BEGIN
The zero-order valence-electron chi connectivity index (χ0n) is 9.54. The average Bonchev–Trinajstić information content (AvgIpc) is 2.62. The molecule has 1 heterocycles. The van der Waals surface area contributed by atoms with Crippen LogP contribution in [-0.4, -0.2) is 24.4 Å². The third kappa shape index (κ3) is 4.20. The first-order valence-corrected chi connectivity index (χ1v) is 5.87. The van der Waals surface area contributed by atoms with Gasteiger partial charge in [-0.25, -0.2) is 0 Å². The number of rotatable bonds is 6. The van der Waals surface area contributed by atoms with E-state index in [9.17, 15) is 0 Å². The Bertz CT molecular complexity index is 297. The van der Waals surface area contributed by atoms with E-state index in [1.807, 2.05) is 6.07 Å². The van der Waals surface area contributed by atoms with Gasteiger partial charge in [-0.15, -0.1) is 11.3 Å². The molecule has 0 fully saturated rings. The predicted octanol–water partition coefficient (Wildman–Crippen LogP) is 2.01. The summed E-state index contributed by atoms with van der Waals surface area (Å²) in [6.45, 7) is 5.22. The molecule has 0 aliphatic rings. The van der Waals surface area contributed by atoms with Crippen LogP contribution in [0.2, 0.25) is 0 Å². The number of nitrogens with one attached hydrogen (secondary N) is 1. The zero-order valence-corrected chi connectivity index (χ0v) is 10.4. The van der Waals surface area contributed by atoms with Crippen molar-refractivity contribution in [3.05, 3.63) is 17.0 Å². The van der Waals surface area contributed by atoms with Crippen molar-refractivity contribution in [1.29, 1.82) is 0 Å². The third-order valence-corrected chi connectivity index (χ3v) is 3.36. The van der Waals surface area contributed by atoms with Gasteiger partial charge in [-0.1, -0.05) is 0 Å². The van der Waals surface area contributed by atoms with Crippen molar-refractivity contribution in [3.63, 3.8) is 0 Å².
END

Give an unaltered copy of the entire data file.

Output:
The zero-order valence-electron chi connectivity index (χ0n) is 9.54. The average Bonchev–Trinajstić information content (AvgIpc) is 2.62. The molecule has 1 heterocycles. The van der Waals surface area contributed by atoms with Crippen LogP contribution in [-0.4, -0.2) is 24.4 Å². The third kappa shape index (κ3) is 4.20. The first-order valence-corrected chi connectivity index (χ1v) is 5.87. The van der Waals surface area contributed by atoms with Gasteiger partial charge in [-0.25, -0.2) is 0 Å². The number of rotatable bonds is 6. The van der Waals surface area contributed by atoms with E-state index in [9.17, 15) is 0 Å². The Bertz CT molecular complexity index is 297. The van der Waals surface area contributed by atoms with E-state index in [1.807, 2.05) is 6.07 Å². The van der Waals surface area contributed by atoms with Gasteiger partial charge in [-0.15, -0.1) is 11.3 Å². The molecule has 0 fully saturated rings. The predicted octanol–water partition coefficient (Wildman–Crippen LogP) is 2.01. The summed E-state index contributed by atoms with van der Waals surface area (Å²) in [6.45, 7) is 5.22. The molecule has 0 aliphatic rings. The van der Waals surface area contributed by atoms with Crippen LogP contribution in [0.2, 0.25) is 0 Å². The number of nitrogens with one attached hydrogen (secondary N) is 1. The zero-order valence-corrected chi connectivity index (χ0v) is 10.4. The van der Waals surface area contributed by atoms with Crippen molar-refractivity contribution in [3.05, 3.63) is 17.0 Å². The van der Waals surface area contributed by atoms with Crippen molar-refractivity contribution in [1.29, 1.82) is 0 Å². The third-order valence-corrected chi connectivity index (χ3v) is 3.36. The van der Waals surface area contributed by atoms with Gasteiger partial charge in [-0.1, -0.05) is 0 Å². The van der Waals surface area contributed by atoms with Crippen molar-refractivity contribution in [3.63, 3.8) is 0 Å².